Bristol-BDSM FAQ.

1. How can people possibly like that extreme stuff? It all just seems so weird to me.

Best Practices indicates being tolerant of others and what it is that they do. Some people are likely to think your kink is weird too, and that's fine for them, but would you enjoy it specifically if they shamed you for what it is you enjoy? While you may not have concern for their opinions, it certainly never feels good to have others shame you for being who you are, or you them. If everyone enjoyed the same thing and there was no variety, what an ultra-boring world this would be!

The best part of this whole thing is, if you really don't like something, you don't have to Consent to it! You never have to enter an agreement to do those things you don't like, nor do you have to make it your business what other people do in space that you don't own.

Consider that while some kinks may seem extreme to you, or even just boring, they are not for you, and that's OK, there's no need to waste the energy judging and getting upset at others for liking what it is that they like. This concept is generally referred to as "YKINMK (your kink is not my kink) and that's OK". It allows that others are to be tolerated and enjoy the things they enjoy in their own spaces, and hopefully they are following best practices for whatever it is they are doing. Further, even if you don't approve of what other people are doing, it's not like they are going stop doing what makes them happy for others who would condemn them, that doesn't make any sense at all.

Consider that if you don't have something nice to say about someone's particular kink or fetish, that it's polite not to say anything at all about it, and it's a great idea to treat people with respect, even if you don't agree with them on what you find enjoyable or weird.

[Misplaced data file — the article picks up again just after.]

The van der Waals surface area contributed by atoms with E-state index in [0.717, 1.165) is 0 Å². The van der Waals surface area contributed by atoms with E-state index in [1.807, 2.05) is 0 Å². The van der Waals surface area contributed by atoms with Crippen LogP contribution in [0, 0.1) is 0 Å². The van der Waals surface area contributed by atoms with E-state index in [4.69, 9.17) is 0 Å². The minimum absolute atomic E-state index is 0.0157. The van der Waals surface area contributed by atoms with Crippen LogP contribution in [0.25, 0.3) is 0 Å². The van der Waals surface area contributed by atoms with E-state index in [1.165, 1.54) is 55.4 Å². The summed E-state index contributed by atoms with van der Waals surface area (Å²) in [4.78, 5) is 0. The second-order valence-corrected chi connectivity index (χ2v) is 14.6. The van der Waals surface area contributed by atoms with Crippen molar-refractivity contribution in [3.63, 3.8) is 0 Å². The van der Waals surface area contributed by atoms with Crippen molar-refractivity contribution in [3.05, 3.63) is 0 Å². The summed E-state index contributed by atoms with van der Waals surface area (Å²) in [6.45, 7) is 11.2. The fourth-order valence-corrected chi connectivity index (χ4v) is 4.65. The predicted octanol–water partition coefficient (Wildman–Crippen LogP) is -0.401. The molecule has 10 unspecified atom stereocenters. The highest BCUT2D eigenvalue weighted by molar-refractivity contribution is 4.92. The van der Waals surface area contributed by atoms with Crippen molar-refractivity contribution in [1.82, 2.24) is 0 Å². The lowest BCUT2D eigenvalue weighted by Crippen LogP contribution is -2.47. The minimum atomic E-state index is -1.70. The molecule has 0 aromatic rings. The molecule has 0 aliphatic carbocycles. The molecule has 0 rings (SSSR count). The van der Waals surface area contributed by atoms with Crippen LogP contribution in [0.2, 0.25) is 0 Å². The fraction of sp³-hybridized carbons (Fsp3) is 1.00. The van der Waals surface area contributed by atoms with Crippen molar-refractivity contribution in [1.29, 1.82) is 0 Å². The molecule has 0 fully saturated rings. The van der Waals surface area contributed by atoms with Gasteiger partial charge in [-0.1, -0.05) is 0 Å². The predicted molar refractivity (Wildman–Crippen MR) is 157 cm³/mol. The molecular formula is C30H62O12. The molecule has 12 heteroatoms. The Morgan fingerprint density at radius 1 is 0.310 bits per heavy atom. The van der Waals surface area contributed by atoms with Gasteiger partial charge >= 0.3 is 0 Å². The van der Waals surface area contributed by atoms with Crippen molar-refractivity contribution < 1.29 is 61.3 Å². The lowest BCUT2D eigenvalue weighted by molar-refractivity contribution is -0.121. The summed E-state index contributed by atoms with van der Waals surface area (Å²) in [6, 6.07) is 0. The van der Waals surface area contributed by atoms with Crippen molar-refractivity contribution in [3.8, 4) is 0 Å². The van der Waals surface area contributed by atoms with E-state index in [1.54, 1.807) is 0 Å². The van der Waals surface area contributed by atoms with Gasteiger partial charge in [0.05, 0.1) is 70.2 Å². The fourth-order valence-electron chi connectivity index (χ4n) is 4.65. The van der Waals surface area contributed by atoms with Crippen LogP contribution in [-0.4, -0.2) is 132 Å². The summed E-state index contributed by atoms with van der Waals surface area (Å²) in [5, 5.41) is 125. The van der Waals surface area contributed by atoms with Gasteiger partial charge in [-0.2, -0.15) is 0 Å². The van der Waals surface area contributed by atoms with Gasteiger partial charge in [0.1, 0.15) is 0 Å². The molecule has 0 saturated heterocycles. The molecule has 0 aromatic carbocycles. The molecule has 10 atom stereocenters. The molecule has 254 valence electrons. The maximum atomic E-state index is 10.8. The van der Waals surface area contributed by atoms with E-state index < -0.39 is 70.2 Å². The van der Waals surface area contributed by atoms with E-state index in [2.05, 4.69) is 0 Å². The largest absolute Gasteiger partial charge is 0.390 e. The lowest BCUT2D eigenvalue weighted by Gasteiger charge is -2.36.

2. Is BDSM abuse? How could someone possibly like getting hit with things and not be insane?

The bottom line is, if BDSM is conducted with explicit, informed consent, then it is not abuse. If it is conducted without explicit, informed consent, then it may be abuse. Abuse has everything to do with consent, and nothing to do with whether or not hitting is involved. Further, the question itself is ableist and assumes that those with certain disadvantages can't participate in healthy BDSM practices.

Abuse specifically does not take the feelings of the other person into account, nor their personal betterment or growth, which are often themes strongly rooted in many BDSM relationships. Abuse specifically is intended to do harm to an individual, BDSM is intended for personal enjoyment of all parties involved.

It's also important to remember that many folks already practice BDSM to some degree. Have you ever called your lover a naughty name? Maybe a light spanking spice up the bedroom? What about maybe that pair of fuzzy handcuffs and that feather you take out on special occasions? All of those things, on several levels, constitute BDSM practice, specifically humiliation/objectification, impact, and bondage plus sensation play, respectively.